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  • Writer's pictureMarie

Helping your child with their worries

Updated: Sep 11, 2021

‘Mummy, I’ve got a tummy ache’.

My heart sinks. Poor baby, what could she be worrying about this time? Has something happened at school? Is she worried about having a bad dream? It’s so hard when your child is overwhelmed by their emotions and so tempting to dismiss or ignore it in the hope that it will just go away. After all, we just want them to be happy and confident, enjoying the joy and innocence of childhood. But to expect them to experience no negative emotions whatsoever is unrealistic to say the least.

It may also be easy to assume they could be feigning illness just so they can stay up late or have a day off school but perhaps we can read between the lines. Now, my daughter and I have been on this journey for a little while now, so she knows that the sensation she is currently experiencing in her tummy is due to her current emotional state but for many children, their first indicator that something isn’t right with them is felt physically within the body. And for many, they are unaware of the link between these physical sensations and their thoughts and feelings. So as parents, the first step we can take is to support our children in recognising the signs and encouraging them to share those signs with us. Oftentimes, it may be a tummy ache, but emotions can also manifest themselves physically in the heart, the chest or the muscles, so listen carefully and acknowledge your child’s observations.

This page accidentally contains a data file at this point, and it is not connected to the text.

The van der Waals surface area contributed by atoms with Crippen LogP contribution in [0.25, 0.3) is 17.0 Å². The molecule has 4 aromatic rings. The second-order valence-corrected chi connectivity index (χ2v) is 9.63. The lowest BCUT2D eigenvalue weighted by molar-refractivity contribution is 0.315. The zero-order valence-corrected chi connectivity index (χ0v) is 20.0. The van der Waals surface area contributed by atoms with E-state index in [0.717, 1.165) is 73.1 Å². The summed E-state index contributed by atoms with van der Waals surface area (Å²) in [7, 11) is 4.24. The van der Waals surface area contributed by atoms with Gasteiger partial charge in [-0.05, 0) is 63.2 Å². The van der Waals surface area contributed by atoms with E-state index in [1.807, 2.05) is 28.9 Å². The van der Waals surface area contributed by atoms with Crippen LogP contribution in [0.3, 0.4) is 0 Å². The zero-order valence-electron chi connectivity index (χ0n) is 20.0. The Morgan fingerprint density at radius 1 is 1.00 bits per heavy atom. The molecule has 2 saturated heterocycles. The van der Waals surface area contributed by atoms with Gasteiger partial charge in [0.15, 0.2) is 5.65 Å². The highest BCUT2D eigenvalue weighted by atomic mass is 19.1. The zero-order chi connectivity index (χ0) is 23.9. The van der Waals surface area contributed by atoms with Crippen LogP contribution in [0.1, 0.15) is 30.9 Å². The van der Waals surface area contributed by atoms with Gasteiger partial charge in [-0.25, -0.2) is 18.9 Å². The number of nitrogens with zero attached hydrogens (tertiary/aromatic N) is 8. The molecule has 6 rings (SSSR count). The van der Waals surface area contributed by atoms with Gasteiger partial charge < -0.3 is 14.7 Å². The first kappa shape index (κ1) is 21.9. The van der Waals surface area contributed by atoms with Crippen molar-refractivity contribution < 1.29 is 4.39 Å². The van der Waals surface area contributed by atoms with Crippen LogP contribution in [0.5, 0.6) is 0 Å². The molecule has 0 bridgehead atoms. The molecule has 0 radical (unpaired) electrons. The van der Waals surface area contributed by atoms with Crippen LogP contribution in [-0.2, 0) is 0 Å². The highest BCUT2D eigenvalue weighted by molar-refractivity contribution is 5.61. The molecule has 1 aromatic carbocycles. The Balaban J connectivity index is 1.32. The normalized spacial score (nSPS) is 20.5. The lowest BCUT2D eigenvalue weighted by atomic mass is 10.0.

And now take some action. Ask your child what they need right now. Would they like a cuddle? Do they need a warm drink, a snuggly story or to listen to some soft, gentle music?

Being heard is in itself powerful enough for your child to already feel some relief from the intensity of their emotions and following up with a gesture such as a cuddle or a story is not only reassuring to your child, you are also showing them some of the positive steps they can take the next time they might be feeling like this. You are modelling positive coping strategies that could stand them in good stead for years to come. For us as a family, listening to a guided meditation in the evening has significantly reduced bedtime anxiety; we just pop one on after reading our stories and listen together. It's actually a beautiful thing to share.

So what gesture will you offer your child the next time they need it? Have you tried them with a guided meditation?

Sign up for a FREE soothing meditation that will help to calm your child’s worries, click here to get yours today.


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